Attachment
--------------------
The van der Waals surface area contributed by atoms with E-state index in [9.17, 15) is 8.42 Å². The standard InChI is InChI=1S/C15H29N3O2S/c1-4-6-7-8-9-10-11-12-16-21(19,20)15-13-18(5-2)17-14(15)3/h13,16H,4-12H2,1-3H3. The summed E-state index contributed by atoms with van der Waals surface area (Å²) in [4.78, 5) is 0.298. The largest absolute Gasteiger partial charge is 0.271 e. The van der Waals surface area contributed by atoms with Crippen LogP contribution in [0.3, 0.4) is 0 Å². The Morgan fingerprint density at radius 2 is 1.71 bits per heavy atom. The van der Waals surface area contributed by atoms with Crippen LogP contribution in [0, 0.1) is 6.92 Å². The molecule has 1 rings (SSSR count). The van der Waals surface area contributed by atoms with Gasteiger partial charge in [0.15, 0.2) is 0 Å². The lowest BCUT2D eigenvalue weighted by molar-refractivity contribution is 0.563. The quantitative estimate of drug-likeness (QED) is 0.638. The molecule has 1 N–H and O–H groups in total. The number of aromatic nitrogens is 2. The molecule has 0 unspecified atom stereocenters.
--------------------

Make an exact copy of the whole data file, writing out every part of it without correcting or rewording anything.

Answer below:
The van der Waals surface area contributed by atoms with E-state index in [9.17, 15) is 8.42 Å². The standard InChI is InChI=1S/C15H29N3O2S/c1-4-6-7-8-9-10-11-12-16-21(19,20)15-13-18(5-2)17-14(15)3/h13,16H,4-12H2,1-3H3. The summed E-state index contributed by atoms with van der Waals surface area (Å²) in [4.78, 5) is 0.298. The largest absolute Gasteiger partial charge is 0.271 e. The van der Waals surface area contributed by atoms with Crippen LogP contribution in [0.3, 0.4) is 0 Å². The Morgan fingerprint density at radius 2 is 1.71 bits per heavy atom. The van der Waals surface area contributed by atoms with Crippen LogP contribution in [0, 0.1) is 6.92 Å². The molecule has 1 rings (SSSR count). The van der Waals surface area contributed by atoms with Gasteiger partial charge in [0.15, 0.2) is 0 Å². The lowest BCUT2D eigenvalue weighted by molar-refractivity contribution is 0.563. The quantitative estimate of drug-likeness (QED) is 0.638. The molecule has 1 N–H and O–H groups in total. The number of aromatic nitrogens is 2. The molecule has 0 unspecified atom stereocenters.